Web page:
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      Novel Hypoglycaemic Agents: Considerations in Patients with Chronic Kidney Disease

      *

      Nephron Clinical Practice

      S. Karger AG

      Type 2 diabetes, Renal impairment, Drug treatment

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          Abstract

          One of the commonest complications of type 2 diabetes is renal disease. Treatment guidelines emphasise the need for tight glycaemic control to reduce the development of future complications; however, with the development of renal impairment, the benefit of tight glycaemic control must be weighed against the potential for adverse effects from drugs or their metabolites which may accumulate. In this article, the glucose-lowering drugs used in the management of type 2 diabetes are reviewed, with particular emphasis on newer guidelines and agents.

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          Most cited references 5

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          Liraglutide versus sitagliptin for patients with type 2 diabetes who did not have adequate glycaemic control with metformin: a 26-week, randomised, parallel-group, open-label trial.

          Agonists of the glucagon-like peptide-1 (GLP-1) receptor provide pharmacological levels of GLP-1 activity, whereas dipeptidyl peptidase-4 (DPP-4) inhibitors increase concentrations of endogenous GLP-1 and glucose-dependent insulinotropic polypeptide. We aimed to assess the efficacy and safety of the human GLP-1 analogue liraglutide versus the DPP-4 inhibitor sitagliptin, as adjunct treatments to metformin, in individuals with type 2 diabetes who did not achieve adequate glycaemic control with metformin alone. In this parallel-group, open-label trial, participants (aged 18-80 years) with type 2 diabetes mellitus who had inadequate glycaemic control (glycosylated haemoglobin [HbA(1c)] 7.5-10.0%) on metformin (>or=1500 mg daily for >or=3 months) were enrolled and treated at office-based sites in Europe, the USA, and Canada. Participants were randomly allocated to receive 26 weeks' treatment with 1.2 mg (n=225) or 1.8 mg (n=221) subcutaneous liraglutide once daily, or 100 mg oral sitagliptin once daily (n=219). The primary endpoint was change in HbA(1c) from baseline to week 26. The efficacy of liraglutide versus sitagliptin was assessed hierarchically by a non-inferiority comparison, with a margin of 0.4%, followed by a superiority comparison. Analyses were done on the full analysis set with missing values imputed by last observation carried forward; seven patients assigned to liraglutide did not receive treatment and thus did not meet criteria for inclusion in the full analysis set. This trial is registered with ClinicalTrials.gov, number NCT00700817. Greater lowering of mean HbA(1c) (8.5% at baseline) was achieved with 1.8 mg liraglutide (-1.50%, 95% CI -1.63 to -1.37, n=218) and 1.2 mg liraglutide (-1.24%, -1.37 to -1.11, n=221) than with sitagliptin (-0.90%, -1.03 to -0.77, n=219). Estimated mean treatment differences for liraglutide versus sitagliptin were -0.60% (95% CI -0.77 to -0.43, p<0.0001) for 1.8 mg and -0.34% (-0.51 to -0.16, p<0.0001) for 1.2 mg liraglutide. Nausea was more common with liraglutide (59 [27%] patients on 1.8 mg; 46 [21%] on 1.2 mg) than with sitagliptin (10 [5%]). Minor hypoglycaemia was recorded in about 5% of participants in each treatment group. Liraglutide was superior to sitagliptin for reduction of HbA(1c), and was well tolerated with minimum risk of hypoglycaemia. These findings support the use of liraglutide as an effective GLP-1 agent to add to metformin. Novo Nordisk. Copyright 2010 Elsevier Ltd. All rights reserved.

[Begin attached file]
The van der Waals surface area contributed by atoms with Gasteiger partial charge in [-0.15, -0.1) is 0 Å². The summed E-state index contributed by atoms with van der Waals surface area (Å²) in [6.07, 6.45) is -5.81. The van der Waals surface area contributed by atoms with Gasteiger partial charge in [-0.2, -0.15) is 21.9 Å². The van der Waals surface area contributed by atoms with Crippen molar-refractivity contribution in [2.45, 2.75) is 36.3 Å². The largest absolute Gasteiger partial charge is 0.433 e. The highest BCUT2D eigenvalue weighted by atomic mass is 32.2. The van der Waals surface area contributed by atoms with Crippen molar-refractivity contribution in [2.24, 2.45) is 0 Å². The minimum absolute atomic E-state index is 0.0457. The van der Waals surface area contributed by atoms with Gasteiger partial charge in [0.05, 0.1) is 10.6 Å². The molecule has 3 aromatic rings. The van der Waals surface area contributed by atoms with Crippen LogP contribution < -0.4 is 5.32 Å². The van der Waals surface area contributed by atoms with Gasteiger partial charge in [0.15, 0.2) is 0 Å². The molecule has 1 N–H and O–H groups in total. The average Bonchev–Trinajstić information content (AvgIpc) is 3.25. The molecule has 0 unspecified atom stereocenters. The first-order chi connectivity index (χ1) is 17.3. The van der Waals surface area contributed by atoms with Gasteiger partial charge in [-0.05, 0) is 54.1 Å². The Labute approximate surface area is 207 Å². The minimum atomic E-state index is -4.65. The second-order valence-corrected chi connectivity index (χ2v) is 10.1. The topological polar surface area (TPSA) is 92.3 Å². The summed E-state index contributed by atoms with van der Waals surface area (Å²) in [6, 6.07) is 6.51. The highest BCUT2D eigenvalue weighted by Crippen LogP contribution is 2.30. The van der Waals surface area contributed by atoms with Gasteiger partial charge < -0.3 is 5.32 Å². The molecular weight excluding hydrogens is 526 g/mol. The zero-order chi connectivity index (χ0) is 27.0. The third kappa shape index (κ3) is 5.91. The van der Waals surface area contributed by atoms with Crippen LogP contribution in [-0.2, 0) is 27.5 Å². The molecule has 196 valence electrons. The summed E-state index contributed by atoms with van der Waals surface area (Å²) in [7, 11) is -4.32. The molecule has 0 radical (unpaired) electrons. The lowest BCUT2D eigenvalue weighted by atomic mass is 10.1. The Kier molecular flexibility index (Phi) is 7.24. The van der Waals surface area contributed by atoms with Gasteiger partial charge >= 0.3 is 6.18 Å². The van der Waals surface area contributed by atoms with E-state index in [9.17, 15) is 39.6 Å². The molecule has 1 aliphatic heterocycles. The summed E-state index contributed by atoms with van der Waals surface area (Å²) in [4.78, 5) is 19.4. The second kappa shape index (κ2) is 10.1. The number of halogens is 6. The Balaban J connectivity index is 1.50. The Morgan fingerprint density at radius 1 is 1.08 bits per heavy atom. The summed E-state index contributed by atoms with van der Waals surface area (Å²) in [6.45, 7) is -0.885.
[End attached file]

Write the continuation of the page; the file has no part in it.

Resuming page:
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            Helicobacter pylori eradication in long-term users of non-steroidal anti-inflammatory drugs